With no English or experience, broker now heads a thriving California brokerage firm
Thuan Nguyen (pictured), founder and CEO of California-based Loan Factory Inc., derives fulfillment in helping people achieve the American Dream. Yet his own personal narrative fulfills the same sacrosanct ideal.
Immigrating to the US as a young man, he arrived with, by his own reckoning, little to speak for – literally, even, as he spoke no English.
“I came to the US when I was 20 as an immigrant from Vietnam,” he said. “I came here with no English at all, so I had to learn everything. I just kept going. I knew that if I kept working hard, if I kept improving, if I could beat the competition, I would be successful. Even though my English is not good, I don’t think it’s important at all. I have the experience and knowledge, and I can help my clients. That’s more important.”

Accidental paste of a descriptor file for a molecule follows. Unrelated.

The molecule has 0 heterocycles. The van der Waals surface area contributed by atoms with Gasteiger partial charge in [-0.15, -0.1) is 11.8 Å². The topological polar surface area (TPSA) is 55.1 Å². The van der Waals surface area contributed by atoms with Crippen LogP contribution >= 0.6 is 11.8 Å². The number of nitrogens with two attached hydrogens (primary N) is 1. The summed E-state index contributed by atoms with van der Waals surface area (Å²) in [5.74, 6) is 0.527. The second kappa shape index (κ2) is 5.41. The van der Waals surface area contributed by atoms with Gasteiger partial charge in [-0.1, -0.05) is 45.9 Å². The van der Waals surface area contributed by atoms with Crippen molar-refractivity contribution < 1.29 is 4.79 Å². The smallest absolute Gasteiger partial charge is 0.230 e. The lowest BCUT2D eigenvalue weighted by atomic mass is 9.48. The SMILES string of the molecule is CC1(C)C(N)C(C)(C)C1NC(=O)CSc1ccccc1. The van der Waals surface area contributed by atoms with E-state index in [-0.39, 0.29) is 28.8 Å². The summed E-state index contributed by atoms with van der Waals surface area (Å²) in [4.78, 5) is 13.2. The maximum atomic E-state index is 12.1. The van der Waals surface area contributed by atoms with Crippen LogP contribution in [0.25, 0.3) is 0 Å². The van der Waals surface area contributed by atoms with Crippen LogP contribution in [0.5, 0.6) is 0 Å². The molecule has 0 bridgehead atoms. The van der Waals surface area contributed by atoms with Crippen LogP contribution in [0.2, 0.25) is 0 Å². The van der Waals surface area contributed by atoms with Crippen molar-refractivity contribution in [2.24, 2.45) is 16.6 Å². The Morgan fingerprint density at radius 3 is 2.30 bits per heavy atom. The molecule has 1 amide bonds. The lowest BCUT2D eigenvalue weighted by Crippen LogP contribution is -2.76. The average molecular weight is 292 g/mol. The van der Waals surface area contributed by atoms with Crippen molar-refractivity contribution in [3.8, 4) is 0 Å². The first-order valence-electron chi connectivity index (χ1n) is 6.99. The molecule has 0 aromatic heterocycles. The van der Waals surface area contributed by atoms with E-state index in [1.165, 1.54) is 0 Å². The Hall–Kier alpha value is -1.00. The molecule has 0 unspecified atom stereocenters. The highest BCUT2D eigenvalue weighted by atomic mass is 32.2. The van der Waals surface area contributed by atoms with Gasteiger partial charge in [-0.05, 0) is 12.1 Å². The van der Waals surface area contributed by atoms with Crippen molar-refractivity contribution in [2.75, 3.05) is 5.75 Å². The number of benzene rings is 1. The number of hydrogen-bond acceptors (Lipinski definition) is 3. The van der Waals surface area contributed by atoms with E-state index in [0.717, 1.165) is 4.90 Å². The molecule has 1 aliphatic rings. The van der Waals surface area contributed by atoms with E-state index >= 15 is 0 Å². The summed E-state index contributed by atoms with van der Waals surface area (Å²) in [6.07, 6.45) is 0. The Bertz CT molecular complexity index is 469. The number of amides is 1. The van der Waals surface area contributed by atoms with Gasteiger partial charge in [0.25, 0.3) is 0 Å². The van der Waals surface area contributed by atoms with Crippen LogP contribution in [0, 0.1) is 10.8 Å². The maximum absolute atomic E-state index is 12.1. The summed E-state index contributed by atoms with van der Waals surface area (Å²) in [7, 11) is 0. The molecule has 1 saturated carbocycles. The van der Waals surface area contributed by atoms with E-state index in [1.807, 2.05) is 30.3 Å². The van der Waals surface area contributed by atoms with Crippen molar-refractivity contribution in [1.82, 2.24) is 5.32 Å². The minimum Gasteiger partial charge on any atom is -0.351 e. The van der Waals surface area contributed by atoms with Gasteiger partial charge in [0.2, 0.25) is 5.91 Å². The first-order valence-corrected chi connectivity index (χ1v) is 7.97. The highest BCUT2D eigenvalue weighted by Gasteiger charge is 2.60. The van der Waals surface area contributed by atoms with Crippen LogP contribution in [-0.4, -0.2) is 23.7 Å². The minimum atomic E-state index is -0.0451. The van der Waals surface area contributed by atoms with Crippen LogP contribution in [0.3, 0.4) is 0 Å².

Originally working as a software engineer, Nguyen ended up displeased with the work. He had an epiphany after buying his first house in the states. “I was unhappy with what I was doing, so I just quit,” he said of his erstwhile career as a software engineer. “I saw that my mortgage broker made a good income, and she didn’t do much work. I thought this is interesting, and I want to try it out. So that’s how I started.”
The year was 2006. Foregoing the traditional route of working first at a brokerage shop to cut his teeth, Nguyen instead opened up his own company. “I studied online, got my license, and opened up a company – and without any experience or clients. It was pretty challenging.”
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But less than two years in, the subprime mortgage meltdown emerged with a ferocity that nearly wrecked the entire economy. “And I was not successful,” Nguyen recalled. “After a year and a half, I had to go back to work fulltime as an engineer again. I wasn’t successful because I was not prepared to own a business in this industry,” he conceded. Describing his go-at-it-alone approach: “It’s pretty unconventional. I didn’t really research or think carefully. I just did it.”